| FOR IMMEDIATE RELEASE
WEDNESDAY, SEPTEMBER 29, 1993
TDD (202) 514-1888
WASHINGTON, D.C. - A Colorado company was charged today with conspiring to allocate territories in Utah and Wyoming for sales of a chemical used to contain dust on dirt roads.
According to the Department of Justice, this is the fourth case stemming from a two-year investigation by the Antitrust Division into anticompetitive activities among dust control distributors.
WRR Industries Inc. of Carbondale, Colorado, was charged for its involvement in a conspiracy involving magnesium chloride, a chemical spread on dirt roads and other unpaved surfaces to contain dust.
WRR agreed with another dust control distributor, Fremont Chemical Company of Riverton, Wyoming, to divide territories for the sale of magnesium chloride in Utah and Wyoming in 1986, the government alleged. Under the conspiracy, Fremont agreed not to sell magnesium chloride in Utah in exchange for WRR refraining from selling in Wyoming, said the government.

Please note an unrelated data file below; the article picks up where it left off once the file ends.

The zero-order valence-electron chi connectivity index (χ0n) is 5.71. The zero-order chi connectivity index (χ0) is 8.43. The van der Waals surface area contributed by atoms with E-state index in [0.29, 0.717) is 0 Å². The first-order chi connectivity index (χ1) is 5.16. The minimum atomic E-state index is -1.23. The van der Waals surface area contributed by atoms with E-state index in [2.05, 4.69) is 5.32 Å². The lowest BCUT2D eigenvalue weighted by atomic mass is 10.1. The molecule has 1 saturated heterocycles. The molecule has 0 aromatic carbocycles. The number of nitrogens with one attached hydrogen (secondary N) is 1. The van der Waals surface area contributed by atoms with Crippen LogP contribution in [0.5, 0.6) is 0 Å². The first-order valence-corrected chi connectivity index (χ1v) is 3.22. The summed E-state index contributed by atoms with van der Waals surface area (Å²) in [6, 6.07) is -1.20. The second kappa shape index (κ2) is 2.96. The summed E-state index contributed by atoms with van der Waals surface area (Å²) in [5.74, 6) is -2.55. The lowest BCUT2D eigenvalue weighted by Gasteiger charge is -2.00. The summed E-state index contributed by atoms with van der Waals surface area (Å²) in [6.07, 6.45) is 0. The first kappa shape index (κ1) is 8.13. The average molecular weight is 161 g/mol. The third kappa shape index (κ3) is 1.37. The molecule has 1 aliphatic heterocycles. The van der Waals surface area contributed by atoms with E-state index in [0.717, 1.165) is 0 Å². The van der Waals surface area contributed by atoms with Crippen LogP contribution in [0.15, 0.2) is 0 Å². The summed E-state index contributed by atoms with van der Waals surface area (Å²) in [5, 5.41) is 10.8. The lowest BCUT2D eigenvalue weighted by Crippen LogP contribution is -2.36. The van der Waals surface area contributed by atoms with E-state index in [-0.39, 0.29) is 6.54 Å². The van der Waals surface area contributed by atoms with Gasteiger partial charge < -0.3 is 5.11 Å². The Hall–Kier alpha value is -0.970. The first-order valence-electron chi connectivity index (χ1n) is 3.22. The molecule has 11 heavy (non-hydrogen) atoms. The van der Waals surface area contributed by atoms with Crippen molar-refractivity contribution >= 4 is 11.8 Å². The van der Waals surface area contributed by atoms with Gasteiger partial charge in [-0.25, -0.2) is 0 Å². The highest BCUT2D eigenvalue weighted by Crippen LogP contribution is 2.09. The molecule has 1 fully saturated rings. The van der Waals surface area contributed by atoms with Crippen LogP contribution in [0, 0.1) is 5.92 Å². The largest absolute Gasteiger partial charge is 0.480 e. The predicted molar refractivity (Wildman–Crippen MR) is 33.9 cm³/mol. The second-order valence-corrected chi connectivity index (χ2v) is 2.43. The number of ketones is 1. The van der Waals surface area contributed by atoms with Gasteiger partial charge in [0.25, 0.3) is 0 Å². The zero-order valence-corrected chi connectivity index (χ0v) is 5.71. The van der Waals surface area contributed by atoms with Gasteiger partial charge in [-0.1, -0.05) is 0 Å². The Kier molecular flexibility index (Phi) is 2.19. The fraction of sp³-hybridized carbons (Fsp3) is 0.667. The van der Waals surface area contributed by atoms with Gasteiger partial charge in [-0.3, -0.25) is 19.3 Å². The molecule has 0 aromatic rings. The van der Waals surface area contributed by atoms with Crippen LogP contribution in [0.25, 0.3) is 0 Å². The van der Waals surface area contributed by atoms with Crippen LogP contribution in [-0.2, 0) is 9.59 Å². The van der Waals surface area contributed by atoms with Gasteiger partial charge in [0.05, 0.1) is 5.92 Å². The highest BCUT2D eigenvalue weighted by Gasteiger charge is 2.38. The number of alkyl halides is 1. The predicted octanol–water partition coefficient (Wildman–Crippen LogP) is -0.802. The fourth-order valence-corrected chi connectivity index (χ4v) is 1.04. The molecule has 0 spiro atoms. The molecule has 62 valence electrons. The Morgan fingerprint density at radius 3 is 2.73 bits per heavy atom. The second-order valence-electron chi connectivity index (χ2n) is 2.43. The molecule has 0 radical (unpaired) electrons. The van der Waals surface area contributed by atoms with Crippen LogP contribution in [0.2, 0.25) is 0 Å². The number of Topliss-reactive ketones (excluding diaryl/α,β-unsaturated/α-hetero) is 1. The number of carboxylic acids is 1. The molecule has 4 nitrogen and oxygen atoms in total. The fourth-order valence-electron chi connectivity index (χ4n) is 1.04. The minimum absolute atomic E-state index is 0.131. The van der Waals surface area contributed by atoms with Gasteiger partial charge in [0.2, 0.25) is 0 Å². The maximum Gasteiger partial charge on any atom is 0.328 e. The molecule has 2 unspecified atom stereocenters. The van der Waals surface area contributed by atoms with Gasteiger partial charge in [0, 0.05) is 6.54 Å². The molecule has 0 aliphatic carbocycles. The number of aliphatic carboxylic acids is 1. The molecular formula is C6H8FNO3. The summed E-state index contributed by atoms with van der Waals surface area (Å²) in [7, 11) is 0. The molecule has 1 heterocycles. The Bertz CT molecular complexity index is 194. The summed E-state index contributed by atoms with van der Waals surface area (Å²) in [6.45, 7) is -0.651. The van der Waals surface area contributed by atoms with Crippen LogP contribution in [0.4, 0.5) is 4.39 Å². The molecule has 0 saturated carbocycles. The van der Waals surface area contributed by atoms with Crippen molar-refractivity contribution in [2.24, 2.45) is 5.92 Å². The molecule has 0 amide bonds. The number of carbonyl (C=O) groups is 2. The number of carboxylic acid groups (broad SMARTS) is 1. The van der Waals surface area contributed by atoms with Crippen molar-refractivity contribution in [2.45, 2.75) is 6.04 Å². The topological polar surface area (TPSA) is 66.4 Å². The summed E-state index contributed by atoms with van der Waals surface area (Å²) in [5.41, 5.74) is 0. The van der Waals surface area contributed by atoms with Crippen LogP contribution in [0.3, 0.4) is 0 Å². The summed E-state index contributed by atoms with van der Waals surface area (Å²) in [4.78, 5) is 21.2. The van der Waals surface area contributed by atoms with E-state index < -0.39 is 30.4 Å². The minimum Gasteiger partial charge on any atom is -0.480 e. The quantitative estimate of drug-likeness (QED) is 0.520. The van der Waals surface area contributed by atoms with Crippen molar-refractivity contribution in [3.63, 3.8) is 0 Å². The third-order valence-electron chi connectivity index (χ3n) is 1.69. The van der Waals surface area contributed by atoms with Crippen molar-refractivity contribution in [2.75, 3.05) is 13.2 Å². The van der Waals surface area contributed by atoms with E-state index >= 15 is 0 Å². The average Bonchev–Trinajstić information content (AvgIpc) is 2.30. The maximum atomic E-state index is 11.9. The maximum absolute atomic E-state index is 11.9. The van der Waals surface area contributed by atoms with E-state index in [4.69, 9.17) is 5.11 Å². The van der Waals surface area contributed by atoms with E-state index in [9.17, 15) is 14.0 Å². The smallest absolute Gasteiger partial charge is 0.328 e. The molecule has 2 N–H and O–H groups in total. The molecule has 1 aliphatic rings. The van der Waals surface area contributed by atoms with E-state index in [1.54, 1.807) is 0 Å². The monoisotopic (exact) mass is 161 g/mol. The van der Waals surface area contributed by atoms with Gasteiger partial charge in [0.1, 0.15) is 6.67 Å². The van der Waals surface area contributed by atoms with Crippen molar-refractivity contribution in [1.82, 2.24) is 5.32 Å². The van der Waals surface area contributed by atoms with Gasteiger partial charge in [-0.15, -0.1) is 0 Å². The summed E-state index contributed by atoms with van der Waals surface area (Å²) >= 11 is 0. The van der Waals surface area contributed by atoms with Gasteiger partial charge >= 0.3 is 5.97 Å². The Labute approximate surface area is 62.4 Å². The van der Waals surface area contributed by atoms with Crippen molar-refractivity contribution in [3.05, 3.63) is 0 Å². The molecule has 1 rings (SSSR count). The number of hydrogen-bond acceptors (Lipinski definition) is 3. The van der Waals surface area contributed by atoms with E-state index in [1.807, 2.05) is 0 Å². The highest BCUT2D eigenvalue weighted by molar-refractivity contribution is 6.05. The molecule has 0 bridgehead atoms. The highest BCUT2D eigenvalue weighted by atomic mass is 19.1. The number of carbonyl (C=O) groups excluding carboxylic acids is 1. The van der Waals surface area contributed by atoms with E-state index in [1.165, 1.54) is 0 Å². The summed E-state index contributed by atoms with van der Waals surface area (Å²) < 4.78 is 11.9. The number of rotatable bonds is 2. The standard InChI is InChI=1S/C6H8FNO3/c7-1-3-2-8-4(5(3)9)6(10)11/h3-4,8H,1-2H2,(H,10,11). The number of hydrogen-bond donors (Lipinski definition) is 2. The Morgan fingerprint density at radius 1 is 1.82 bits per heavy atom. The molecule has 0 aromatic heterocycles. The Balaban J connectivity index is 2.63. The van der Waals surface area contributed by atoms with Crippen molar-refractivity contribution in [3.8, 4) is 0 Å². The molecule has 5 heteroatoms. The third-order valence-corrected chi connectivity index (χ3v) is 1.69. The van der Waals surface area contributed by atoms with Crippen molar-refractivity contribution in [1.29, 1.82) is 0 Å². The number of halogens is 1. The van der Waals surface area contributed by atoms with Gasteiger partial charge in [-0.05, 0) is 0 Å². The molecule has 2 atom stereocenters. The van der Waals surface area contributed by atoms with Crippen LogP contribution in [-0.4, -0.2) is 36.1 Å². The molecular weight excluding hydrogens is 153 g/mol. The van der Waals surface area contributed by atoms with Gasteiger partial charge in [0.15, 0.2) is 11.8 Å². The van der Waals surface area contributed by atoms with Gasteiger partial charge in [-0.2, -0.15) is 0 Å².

The felony charge against WRR was filed today in U.S. District Court in Salt Lake City, Utah.
Assistant Attorney General Anne K. Bingaman in charge of the Antitrust Division said the Riverton, Wyoming and Salt Lake City, Utah offices of the Federal Bureau of Investigation provided invaluable assistance to the Justice Department during the investigation.
The maximum penalty for a corporation convicted of a Sherman Act violation occurring prior to November 16, 1990, is the greatest of a $1 million fine, twice the gross pecuniary gain derived from the crime or twice the gross pecuniary loss caused to the victims of the crime.